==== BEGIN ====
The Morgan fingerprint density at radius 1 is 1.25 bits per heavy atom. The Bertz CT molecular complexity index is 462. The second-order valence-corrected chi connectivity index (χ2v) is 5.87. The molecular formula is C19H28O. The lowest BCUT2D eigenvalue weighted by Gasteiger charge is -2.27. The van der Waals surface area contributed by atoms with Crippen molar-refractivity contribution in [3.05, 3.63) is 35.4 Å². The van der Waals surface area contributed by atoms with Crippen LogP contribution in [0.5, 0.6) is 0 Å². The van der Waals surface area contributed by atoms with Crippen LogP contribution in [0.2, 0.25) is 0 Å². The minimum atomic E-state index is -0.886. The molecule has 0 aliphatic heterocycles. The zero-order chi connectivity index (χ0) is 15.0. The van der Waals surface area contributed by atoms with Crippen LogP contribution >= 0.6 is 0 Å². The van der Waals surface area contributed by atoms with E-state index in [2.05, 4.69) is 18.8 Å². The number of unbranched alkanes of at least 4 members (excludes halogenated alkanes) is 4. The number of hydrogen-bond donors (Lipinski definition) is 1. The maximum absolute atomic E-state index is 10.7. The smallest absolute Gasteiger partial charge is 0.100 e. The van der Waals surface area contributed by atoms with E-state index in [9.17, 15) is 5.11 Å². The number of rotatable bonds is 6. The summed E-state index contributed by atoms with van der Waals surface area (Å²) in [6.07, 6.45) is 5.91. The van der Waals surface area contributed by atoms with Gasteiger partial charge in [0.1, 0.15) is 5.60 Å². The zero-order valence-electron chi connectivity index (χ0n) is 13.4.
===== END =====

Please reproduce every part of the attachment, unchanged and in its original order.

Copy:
The Morgan fingerprint density at radius 1 is 1.25 bits per heavy atom. The Bertz CT molecular complexity index is 462. The second-order valence-corrected chi connectivity index (χ2v) is 5.87. The molecular formula is C19H28O. The lowest BCUT2D eigenvalue weighted by Gasteiger charge is -2.27. The van der Waals surface area contributed by atoms with Crippen molar-refractivity contribution in [3.05, 3.63) is 35.4 Å². The van der Waals surface area contributed by atoms with Crippen LogP contribution in [0.5, 0.6) is 0 Å². The van der Waals surface area contributed by atoms with Crippen LogP contribution in [0.2, 0.25) is 0 Å². The minimum atomic E-state index is -0.886. The molecule has 0 aliphatic heterocycles. The zero-order chi connectivity index (χ0) is 15.0. The van der Waals surface area contributed by atoms with Crippen LogP contribution >= 0.6 is 0 Å². The van der Waals surface area contributed by atoms with E-state index in [2.05, 4.69) is 18.8 Å². The number of unbranched alkanes of at least 4 members (excludes halogenated alkanes) is 4. The number of hydrogen-bond donors (Lipinski definition) is 1. The maximum absolute atomic E-state index is 10.7. The smallest absolute Gasteiger partial charge is 0.100 e. The van der Waals surface area contributed by atoms with E-state index in [9.17, 15) is 5.11 Å². The number of rotatable bonds is 6. The summed E-state index contributed by atoms with van der Waals surface area (Å²) in [6.07, 6.45) is 5.91. The van der Waals surface area contributed by atoms with Gasteiger partial charge in [0.1, 0.15) is 5.60 Å². The zero-order valence-electron chi connectivity index (χ0n) is 13.4.